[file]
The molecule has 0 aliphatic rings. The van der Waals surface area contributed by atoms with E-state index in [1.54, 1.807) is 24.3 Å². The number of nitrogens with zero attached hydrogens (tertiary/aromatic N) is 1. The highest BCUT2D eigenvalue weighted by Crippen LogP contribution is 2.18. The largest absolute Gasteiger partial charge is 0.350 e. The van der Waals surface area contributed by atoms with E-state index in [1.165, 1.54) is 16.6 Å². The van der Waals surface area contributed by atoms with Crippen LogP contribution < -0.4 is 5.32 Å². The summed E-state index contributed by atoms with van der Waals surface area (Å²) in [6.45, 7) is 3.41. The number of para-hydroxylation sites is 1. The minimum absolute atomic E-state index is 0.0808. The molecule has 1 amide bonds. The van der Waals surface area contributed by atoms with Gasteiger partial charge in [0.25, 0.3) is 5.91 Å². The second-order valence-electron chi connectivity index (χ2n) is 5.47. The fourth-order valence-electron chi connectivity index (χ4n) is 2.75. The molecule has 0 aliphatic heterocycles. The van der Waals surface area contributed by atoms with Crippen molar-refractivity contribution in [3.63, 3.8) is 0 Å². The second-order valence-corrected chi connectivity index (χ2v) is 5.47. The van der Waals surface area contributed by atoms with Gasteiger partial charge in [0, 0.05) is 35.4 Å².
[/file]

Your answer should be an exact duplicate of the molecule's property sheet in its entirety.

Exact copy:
The molecule has 0 aliphatic rings. The van der Waals surface area contributed by atoms with E-state index in [1.54, 1.807) is 24.3 Å². The number of nitrogens with zero attached hydrogens (tertiary/aromatic N) is 1. The highest BCUT2D eigenvalue weighted by Crippen LogP contribution is 2.18. The largest absolute Gasteiger partial charge is 0.350 e. The van der Waals surface area contributed by atoms with E-state index in [1.165, 1.54) is 16.6 Å². The van der Waals surface area contributed by atoms with Crippen LogP contribution < -0.4 is 5.32 Å². The summed E-state index contributed by atoms with van der Waals surface area (Å²) in [6.45, 7) is 3.41. The number of para-hydroxylation sites is 1. The minimum absolute atomic E-state index is 0.0808. The molecule has 1 amide bonds. The van der Waals surface area contributed by atoms with Gasteiger partial charge in [0.25, 0.3) is 5.91 Å². The second-order valence-electron chi connectivity index (χ2n) is 5.47. The fourth-order valence-electron chi connectivity index (χ4n) is 2.75. The molecule has 0 aliphatic heterocycles. The van der Waals surface area contributed by atoms with Crippen molar-refractivity contribution in [3.63, 3.8) is 0 Å². The second-order valence-corrected chi connectivity index (χ2v) is 5.47. The van der Waals surface area contributed by atoms with Gasteiger partial charge in [0, 0.05) is 35.4 Å².